‘I look after my shopwoman, make out bills, decide who shall have “trust” and who not. Then I go a-buying, not near such an anxious piece of business now that I understand my trade, and have, moreover, a good “credit.” I read a good deal, sometimes on the sofa, a vice I am much given to in hot weather. Then I have some friends—not many, and no geniuses, which fact pray keep strictly to yourself, for how the doings and sayings of Wellington people in England always come out again to New Zealand! They are not very interesting any way. This is my fault in part, for I can’t take interest in their concerns. A book is worth any of them, and a good book worth them all put together.
‘Our east winds are much the pleasantest and healthiest we have. The soft moist north-west brings headache and depression—it even blights the trees.—Yours affectionately,
TO MISS ELLEN NUSSEY
‘Wellington, 4th June 1858.
‘Dear Ellen,—I have lately heard that you are leaving Brookroyd. I shall not even see Brookroyd again, and one of the people who lived there; and one whom I used to see there I shall never see more. Keep yourself well, dear Ellen, and gather round you as much happiness and interest as you can, and let me find you cheery and thriving when I come. When that will be I don’t yet know; but one thing is sure, I have given over ordering goods from England, so that I must sometime give over for want of anything to sell. The last things ordered I expect to arrive about the beginning of the year 1859. In the course of that year, therefore, I shall be left without anything to do or motive for staying. Possibly this time twelve months I may be leaving Wellington.
‘We are here in the height of a political crisis. The election for the highest office in the province (Superintendent) comes off in about a fortnight. There is altogether a small storm going on in our teacup, quite brisk enough to stir everything in it. My principal interest therein is the sale of election ribbons, though I am afraid, owing to the bad weather, there will be little display. Besides the elections, there is nothing interesting. We all go on pretty well. I have got a pony about four feet high, that carries me about ten miles from Wellington, which is much more than walking distance, to which I have been confined for the last ten years. I have given over most of the work to Miss Smith, who will finally take the business, and if we had fine weather I think I should enjoy myself. My main want here is for books enough to fill up my idle time. It seems to me that when I get home I will spend half my income on books, and sell them when I have read them to make it go further. I know this is absurd, but people with an unsatisfied appetite think they can eat enormously.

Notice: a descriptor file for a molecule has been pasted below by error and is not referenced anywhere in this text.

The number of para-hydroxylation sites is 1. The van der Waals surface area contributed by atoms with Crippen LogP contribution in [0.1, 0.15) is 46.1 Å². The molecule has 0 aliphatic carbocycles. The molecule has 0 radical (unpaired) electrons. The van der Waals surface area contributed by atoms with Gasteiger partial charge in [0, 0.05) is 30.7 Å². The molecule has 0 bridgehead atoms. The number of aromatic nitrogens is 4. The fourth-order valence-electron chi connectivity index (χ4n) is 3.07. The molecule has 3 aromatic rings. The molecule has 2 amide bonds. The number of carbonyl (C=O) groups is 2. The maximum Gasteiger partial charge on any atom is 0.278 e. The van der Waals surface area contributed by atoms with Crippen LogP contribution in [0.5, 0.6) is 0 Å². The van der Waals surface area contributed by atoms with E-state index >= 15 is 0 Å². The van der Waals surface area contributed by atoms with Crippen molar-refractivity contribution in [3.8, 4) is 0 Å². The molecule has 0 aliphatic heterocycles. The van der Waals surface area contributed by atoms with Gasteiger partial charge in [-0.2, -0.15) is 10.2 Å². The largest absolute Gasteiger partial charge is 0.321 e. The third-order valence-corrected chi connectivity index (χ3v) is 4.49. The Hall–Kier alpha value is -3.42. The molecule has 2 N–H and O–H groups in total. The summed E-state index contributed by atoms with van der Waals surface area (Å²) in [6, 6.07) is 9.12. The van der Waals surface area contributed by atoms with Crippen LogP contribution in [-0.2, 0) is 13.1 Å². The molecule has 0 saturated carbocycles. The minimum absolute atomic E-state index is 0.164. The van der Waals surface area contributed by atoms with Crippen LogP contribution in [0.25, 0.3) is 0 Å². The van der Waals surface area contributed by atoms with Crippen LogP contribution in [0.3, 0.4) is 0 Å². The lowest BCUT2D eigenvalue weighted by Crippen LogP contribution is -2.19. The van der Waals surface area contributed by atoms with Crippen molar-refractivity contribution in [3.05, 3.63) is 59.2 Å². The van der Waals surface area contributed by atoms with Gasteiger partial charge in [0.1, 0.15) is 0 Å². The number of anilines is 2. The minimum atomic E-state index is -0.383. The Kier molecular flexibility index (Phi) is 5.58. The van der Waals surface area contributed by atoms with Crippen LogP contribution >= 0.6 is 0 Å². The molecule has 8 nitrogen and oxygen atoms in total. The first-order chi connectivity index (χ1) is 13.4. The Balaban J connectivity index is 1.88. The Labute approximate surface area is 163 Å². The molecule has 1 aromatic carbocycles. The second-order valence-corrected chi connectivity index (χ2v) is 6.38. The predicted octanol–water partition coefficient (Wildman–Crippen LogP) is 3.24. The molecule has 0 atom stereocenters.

‘Remember me kindly to Miss Wooler, and tell me all about her in your next.—Yours affectionately,
Miss Taylor wrote one or two useful letters to Mrs. Gaskell, while the latter was preparing her Memoir of Charlotte Brontë, and her favourable estimate of the book we have already seen. About 1859 or 1860 she returned to England and lived out the remainder of her days in complete seclusion in a Yorkshire home that she built for herself. The novel to which she refers in a letter to her friend never seems to have got itself written, or at least published, for it was not until 1890 that Miss Mary Taylor produced a work of fiction—Miss Miles. This novel strives to inculcate the advantages as well as the duty of women learning to make themselves independent of men. It is well, though not brilliantly written, and might, had the author possessed any of the latter-day gifts of self-advertisement, have attracted the public, if only by the mere fact that its author was a friend of Currer Bell’s. But Miss Taylor, it is clear, hated advertisement, and severely refused to be lionised by Brontë worshippers. Twenty years earlier than Miss Miles, I may add, she had preached the same gospel in less attractive guise. A series of papers in the Victorian Magazine were reprinted under the title of The First Duty of Women. ‘To inculcate the duty of earning money,’ she declares, ‘is the principal point in these articles.’ ‘It is to the feminine half of the world that the commonplace duty of providing for themselves is recommended,’ and she enforces her doctrine with considerable point, and by means of arguments much more accepted in our day than in hers. Miss Taylor died in March 1893, at High Royd, in Yorkshire, at the age of seventy-six. She will always occupy an honourable place in the Brontë story.